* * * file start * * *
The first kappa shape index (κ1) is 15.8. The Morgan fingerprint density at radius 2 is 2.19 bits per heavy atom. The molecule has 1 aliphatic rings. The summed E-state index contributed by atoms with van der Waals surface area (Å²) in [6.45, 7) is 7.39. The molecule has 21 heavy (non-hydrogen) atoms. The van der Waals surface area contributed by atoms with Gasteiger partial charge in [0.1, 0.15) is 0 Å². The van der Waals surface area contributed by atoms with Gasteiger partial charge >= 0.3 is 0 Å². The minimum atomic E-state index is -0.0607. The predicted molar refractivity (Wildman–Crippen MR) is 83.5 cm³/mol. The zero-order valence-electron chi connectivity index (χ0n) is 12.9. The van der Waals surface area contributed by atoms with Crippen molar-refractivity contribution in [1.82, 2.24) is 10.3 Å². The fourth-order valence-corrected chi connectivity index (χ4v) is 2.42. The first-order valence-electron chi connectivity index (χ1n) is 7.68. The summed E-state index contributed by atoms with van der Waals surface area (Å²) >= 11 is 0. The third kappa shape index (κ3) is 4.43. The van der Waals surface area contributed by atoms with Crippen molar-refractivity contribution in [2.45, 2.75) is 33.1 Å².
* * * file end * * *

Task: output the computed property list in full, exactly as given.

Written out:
The first kappa shape index (κ1) is 15.8. The Morgan fingerprint density at radius 2 is 2.19 bits per heavy atom. The molecule has 1 aliphatic rings. The summed E-state index contributed by atoms with van der Waals surface area (Å²) in [6.45, 7) is 7.39. The molecule has 21 heavy (non-hydrogen) atoms. The van der Waals surface area contributed by atoms with Gasteiger partial charge in [0.1, 0.15) is 0 Å². The van der Waals surface area contributed by atoms with Gasteiger partial charge >= 0.3 is 0 Å². The minimum atomic E-state index is -0.0607. The predicted molar refractivity (Wildman–Crippen MR) is 83.5 cm³/mol. The zero-order valence-electron chi connectivity index (χ0n) is 12.9. The van der Waals surface area contributed by atoms with Crippen molar-refractivity contribution in [1.82, 2.24) is 10.3 Å². The fourth-order valence-corrected chi connectivity index (χ4v) is 2.42. The first-order valence-electron chi connectivity index (χ1n) is 7.68. The summed E-state index contributed by atoms with van der Waals surface area (Å²) >= 11 is 0. The third kappa shape index (κ3) is 4.43. The van der Waals surface area contributed by atoms with Crippen molar-refractivity contribution in [2.45, 2.75) is 33.1 Å².